This was proven in the 1930s with the Home Owners’ Loan Corporation (HOLC), a government-owned agency set up to reverse a disastrous wave of home foreclosures.  The HOLC was funded by the Reconstruction Finance Corporation (RFC), another wholly government-owned agency that performed the functions of a public bank.  The RFC successfully funded not only the New Deal but America’s participation in World War II. 

In a February 2008 article in The New York Times, Alan Binder recommended a return to the HOLC model as a way out of the current mortgage crisis.  He wrote:  
“The HOLC was established in June 1933 to help distressed families avert foreclosures by replacing mortgages that were in or near default with new ones that homeowners could afford. It did so by buying old mortgages from banks . . . and then issuing new loans to homeowners. The HOLC financed itself by borrowing from capital markets and the Treasury.   

“The scale of the operation was impressive.  Within two years, the HOLC granted over a million new mortgages. (Adjusting only for population growth, the corresponding mortgage figure today would be almost 2.5 million.) Nearly one of every five mortgages in America became owned by the HOLC. Its total lending amounted to $3.5 billion. . . . (The corresponding figure today would be about $750 billion.)  

“As a public corporation chartered for a public purpose, the HOLC was a patient and even lenient lender. . . . But times were tough in the 1930s, and nearly 20 percent of the HOLC’s borrowers defaulted anyway.  So the corporation eventually acquired ownership of about 200,000 houses, nearly all of which were sold by 1944. The HOLC closed its books in 1951, or 15 years after its last 1936 mortgage was paid off, with a small profit. It was a heavy lift, but the incredible HOLC lifted it.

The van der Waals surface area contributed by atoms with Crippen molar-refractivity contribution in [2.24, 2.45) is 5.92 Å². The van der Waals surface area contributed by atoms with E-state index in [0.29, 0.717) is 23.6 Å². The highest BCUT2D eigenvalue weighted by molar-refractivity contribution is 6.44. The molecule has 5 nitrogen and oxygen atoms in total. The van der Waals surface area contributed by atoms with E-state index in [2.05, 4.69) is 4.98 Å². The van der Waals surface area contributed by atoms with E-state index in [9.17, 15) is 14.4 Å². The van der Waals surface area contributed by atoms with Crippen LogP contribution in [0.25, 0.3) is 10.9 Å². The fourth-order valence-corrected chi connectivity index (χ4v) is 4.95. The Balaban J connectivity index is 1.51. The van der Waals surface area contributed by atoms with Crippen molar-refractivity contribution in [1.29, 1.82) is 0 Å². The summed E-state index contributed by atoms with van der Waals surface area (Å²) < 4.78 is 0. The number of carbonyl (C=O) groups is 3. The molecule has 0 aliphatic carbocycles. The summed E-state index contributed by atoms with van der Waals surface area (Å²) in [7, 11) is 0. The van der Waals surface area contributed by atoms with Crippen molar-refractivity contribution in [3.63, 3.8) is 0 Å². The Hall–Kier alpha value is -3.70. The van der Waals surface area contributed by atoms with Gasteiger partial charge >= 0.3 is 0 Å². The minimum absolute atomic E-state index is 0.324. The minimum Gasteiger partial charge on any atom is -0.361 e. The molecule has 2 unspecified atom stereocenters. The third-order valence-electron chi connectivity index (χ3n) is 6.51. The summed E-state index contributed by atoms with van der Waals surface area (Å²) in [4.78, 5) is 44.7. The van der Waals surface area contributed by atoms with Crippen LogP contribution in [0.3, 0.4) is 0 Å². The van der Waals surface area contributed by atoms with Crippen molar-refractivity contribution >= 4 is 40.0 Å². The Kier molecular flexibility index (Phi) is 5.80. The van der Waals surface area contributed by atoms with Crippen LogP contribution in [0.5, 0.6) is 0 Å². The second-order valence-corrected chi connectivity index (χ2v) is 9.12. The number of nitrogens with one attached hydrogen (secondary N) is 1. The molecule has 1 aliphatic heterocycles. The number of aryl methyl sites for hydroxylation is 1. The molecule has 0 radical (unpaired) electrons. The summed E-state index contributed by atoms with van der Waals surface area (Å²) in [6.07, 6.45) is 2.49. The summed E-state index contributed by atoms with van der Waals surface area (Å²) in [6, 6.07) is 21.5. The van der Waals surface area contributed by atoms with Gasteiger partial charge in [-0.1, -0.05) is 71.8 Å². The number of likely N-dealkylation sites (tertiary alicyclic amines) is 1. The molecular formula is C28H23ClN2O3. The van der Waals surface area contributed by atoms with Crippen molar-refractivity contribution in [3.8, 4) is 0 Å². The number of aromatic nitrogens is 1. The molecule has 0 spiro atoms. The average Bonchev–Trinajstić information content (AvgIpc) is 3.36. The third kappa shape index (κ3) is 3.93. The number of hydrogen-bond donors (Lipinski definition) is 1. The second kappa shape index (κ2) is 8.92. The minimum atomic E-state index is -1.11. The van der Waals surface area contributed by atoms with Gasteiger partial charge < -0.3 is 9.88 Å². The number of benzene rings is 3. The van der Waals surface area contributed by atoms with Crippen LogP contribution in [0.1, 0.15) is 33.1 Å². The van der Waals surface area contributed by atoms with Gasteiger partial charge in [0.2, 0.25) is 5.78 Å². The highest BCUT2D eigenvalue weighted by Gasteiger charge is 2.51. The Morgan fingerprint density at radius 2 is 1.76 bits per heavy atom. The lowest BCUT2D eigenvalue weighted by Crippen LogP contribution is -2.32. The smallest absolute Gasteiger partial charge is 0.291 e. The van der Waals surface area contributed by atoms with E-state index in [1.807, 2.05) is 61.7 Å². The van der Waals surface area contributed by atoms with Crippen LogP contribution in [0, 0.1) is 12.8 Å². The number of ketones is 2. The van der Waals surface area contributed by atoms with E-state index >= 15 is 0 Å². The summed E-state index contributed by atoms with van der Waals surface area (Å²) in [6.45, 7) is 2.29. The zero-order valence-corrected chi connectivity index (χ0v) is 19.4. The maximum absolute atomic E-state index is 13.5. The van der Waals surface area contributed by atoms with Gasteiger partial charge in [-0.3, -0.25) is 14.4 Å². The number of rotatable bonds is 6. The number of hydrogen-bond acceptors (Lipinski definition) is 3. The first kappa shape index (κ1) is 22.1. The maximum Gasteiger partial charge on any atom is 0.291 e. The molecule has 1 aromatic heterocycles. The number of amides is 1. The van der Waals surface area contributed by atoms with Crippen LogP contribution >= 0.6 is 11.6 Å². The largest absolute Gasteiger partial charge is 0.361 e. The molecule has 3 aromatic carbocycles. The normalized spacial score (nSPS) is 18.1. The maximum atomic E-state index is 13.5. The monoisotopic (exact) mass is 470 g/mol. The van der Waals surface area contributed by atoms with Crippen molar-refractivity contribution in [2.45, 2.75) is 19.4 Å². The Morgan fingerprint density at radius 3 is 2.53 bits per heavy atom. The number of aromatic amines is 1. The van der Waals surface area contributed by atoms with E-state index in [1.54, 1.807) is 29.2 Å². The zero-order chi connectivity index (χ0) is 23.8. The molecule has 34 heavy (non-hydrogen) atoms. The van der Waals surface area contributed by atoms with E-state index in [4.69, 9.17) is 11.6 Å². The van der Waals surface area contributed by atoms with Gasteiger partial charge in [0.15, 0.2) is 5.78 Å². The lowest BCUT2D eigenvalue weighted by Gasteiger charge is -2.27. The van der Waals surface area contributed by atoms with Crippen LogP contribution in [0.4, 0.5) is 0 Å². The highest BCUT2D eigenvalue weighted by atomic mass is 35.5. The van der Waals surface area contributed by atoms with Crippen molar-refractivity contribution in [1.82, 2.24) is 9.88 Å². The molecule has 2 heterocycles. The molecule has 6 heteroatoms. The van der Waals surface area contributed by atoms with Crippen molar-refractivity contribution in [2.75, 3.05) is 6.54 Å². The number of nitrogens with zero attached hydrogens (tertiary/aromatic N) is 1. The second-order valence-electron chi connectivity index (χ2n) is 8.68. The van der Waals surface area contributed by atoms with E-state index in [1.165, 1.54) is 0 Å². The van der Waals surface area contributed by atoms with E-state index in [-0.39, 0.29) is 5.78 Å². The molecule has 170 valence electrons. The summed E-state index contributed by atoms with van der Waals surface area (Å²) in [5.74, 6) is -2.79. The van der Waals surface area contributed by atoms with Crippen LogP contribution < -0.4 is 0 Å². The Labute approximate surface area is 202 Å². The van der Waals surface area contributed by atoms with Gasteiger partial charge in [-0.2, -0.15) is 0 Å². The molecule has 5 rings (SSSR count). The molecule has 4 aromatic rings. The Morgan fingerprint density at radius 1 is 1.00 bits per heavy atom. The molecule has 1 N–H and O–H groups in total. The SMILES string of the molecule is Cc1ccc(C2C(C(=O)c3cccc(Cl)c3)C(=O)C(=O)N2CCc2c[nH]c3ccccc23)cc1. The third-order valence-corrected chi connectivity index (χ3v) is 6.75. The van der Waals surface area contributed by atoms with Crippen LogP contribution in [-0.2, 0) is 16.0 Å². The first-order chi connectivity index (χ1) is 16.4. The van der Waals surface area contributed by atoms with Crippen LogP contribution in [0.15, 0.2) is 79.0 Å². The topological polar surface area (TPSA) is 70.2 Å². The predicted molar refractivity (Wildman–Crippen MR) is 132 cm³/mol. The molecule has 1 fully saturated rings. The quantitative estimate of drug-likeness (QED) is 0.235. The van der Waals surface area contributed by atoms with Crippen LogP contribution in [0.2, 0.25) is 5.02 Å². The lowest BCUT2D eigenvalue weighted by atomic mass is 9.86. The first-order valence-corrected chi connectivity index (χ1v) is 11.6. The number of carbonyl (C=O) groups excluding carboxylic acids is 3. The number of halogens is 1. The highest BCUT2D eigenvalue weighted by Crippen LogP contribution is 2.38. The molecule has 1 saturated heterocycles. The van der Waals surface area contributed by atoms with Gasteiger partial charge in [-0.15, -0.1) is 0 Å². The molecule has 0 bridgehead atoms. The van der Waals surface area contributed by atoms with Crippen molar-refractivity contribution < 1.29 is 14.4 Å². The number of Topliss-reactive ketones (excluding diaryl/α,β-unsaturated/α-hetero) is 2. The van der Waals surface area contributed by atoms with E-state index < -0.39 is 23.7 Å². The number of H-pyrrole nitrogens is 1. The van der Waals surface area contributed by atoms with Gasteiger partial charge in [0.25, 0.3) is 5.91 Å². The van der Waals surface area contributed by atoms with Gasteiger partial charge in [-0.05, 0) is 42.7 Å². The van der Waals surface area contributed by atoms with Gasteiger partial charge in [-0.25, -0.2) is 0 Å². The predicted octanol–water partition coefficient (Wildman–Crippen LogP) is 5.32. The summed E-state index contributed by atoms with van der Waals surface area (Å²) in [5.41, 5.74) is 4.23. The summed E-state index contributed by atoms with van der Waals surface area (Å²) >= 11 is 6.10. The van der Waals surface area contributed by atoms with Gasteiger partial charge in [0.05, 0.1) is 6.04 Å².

“Today’s lift would be far lighter. . . . Given current low interest rates, a new HOLC could borrow cheaply and should find it easy to earn a two-percentage-point spread between borrowing and lending rates, for a gross profit of maybe $4 billion to $8 billion a year.”
The RFC initially capitalized the HOLC by buying all of its stock for $200 million.  The HOLC was then authorized by statute to issue ten times that sum (or $2 billion) in tax exempt bonds.  In the same way, in 1937-38 the RFC created and funded Fannie Mae as a wholly government-owned agency, for the purpose of injecting money into the banking system so that banks could increase the volume of home mortgages.